There is a control that includes a 24 volt transformer that can power the thermostat. Here is the Honeywell part #: R8184M1051/U. It has pretty much the same high voltage wiring as your control. Hope this helps.
It does. Thanks, Grayfurnaceman!
Lately Honeywell part #: R8184M1051/U has been on my mind. Since I installed the CT100 my Almond iPhone app has been reporting a declining % battery charge in those fresh AA batteries I installed. Here’s a screencap I did today:
That 83% charge is worrying. It’s been only 5 weeks since I installed the CT100. If its batteries lose 17% of their power every 5 weeks they clearly won’t last more than 6 months!
Aside #1: When I first installed the batteries in the CT100 it reported their charge as 97%, so I suppose it’s arguable they’ve lost only 14% of their power over the first 5 weeks.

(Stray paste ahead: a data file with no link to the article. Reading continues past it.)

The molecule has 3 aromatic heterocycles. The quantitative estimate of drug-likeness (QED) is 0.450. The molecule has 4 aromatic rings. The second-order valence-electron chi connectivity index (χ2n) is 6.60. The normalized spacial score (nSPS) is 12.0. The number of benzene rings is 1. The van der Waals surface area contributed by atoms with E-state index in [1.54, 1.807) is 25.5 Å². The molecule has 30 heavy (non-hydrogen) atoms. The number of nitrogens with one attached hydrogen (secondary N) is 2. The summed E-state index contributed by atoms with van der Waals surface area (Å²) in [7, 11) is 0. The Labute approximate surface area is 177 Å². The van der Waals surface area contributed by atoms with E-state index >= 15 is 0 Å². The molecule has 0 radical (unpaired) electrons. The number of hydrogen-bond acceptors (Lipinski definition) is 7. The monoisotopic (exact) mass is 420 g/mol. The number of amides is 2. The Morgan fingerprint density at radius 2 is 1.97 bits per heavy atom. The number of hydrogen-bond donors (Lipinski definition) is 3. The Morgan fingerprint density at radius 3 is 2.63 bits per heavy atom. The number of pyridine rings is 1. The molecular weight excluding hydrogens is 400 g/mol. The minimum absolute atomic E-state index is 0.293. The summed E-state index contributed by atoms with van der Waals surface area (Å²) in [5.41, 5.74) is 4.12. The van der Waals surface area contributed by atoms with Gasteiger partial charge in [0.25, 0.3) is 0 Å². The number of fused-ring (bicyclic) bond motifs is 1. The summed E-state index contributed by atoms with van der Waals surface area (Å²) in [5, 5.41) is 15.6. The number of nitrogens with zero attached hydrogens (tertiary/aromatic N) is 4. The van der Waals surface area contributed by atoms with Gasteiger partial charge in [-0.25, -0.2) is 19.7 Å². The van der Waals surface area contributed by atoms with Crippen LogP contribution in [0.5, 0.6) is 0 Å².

Aside #2: For a while I had my iPhone’s Almond app set to notify me anytime the CT100 recorded a temperature change. So every few hours I was getting push notifications about swings of a single degree as the thermostat kept turning the furnace on and off to keep the house at the steady 60 degrees Fahrenheit I’d selected. Suspecting these notifications were adding to the drain on the batteries, I eventually turned them off. So it’s possible that alarming 17% loss is attributable largely to my profligacy with push notifications.
Almond+ Now Supports Nest, Too
And this just in: yesterday’s edition of The Verge reports that Almond+ now supports the Rolls Royce of thermostats, the Nest, as well as such other Nest products as the Nest Protect smoke detector and Nest Cam security camera.
A little Googling tells me the Nest thermostat currently goes for about 3 times the price of the CT100—and the Nest definitely requires an external power source, so running it on batteries isn’t an option.
A brief look at the Nest’s installation guide also suggests that the CT100’s installation instructions, though text heavy, are less ambiguous and more comprehensible.
Of course, as my video makes clear our furnace is pretty basic—so my installation was straightforward. And the Nest supposedly learns about your heating preferences and will act on its own without requiring your intervention. Which could be cool.
For the moment, though, I’m pretty happy with the CT100.